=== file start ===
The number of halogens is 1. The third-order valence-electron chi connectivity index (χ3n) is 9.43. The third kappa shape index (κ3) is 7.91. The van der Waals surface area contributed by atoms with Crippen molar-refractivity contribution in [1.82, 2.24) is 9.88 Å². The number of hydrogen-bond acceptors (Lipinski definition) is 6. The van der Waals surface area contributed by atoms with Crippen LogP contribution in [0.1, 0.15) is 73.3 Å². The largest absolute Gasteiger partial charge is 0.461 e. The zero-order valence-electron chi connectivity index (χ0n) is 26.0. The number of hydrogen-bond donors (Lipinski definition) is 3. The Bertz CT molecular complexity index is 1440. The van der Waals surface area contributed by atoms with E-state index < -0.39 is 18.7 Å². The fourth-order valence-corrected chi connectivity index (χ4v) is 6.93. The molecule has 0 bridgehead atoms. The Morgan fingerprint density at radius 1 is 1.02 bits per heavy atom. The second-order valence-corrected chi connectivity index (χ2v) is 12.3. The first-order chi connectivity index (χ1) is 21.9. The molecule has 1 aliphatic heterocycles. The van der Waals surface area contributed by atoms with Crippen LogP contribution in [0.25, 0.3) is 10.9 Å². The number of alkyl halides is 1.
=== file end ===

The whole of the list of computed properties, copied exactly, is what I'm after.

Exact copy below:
The number of halogens is 1. The third-order valence-electron chi connectivity index (χ3n) is 9.43. The third kappa shape index (κ3) is 7.91. The van der Waals surface area contributed by atoms with Crippen molar-refractivity contribution in [1.82, 2.24) is 9.88 Å². The number of hydrogen-bond acceptors (Lipinski definition) is 6. The van der Waals surface area contributed by atoms with Crippen LogP contribution in [0.1, 0.15) is 73.3 Å². The largest absolute Gasteiger partial charge is 0.461 e. The zero-order valence-electron chi connectivity index (χ0n) is 26.0. The number of hydrogen-bond donors (Lipinski definition) is 3. The Bertz CT molecular complexity index is 1440. The van der Waals surface area contributed by atoms with E-state index < -0.39 is 18.7 Å². The fourth-order valence-corrected chi connectivity index (χ4v) is 6.93. The molecule has 0 bridgehead atoms. The Morgan fingerprint density at radius 1 is 1.02 bits per heavy atom. The second-order valence-corrected chi connectivity index (χ2v) is 12.3. The first-order chi connectivity index (χ1) is 21.9. The molecule has 1 aliphatic heterocycles. The van der Waals surface area contributed by atoms with Crippen LogP contribution in [0.25, 0.3) is 10.9 Å². The number of alkyl halides is 1.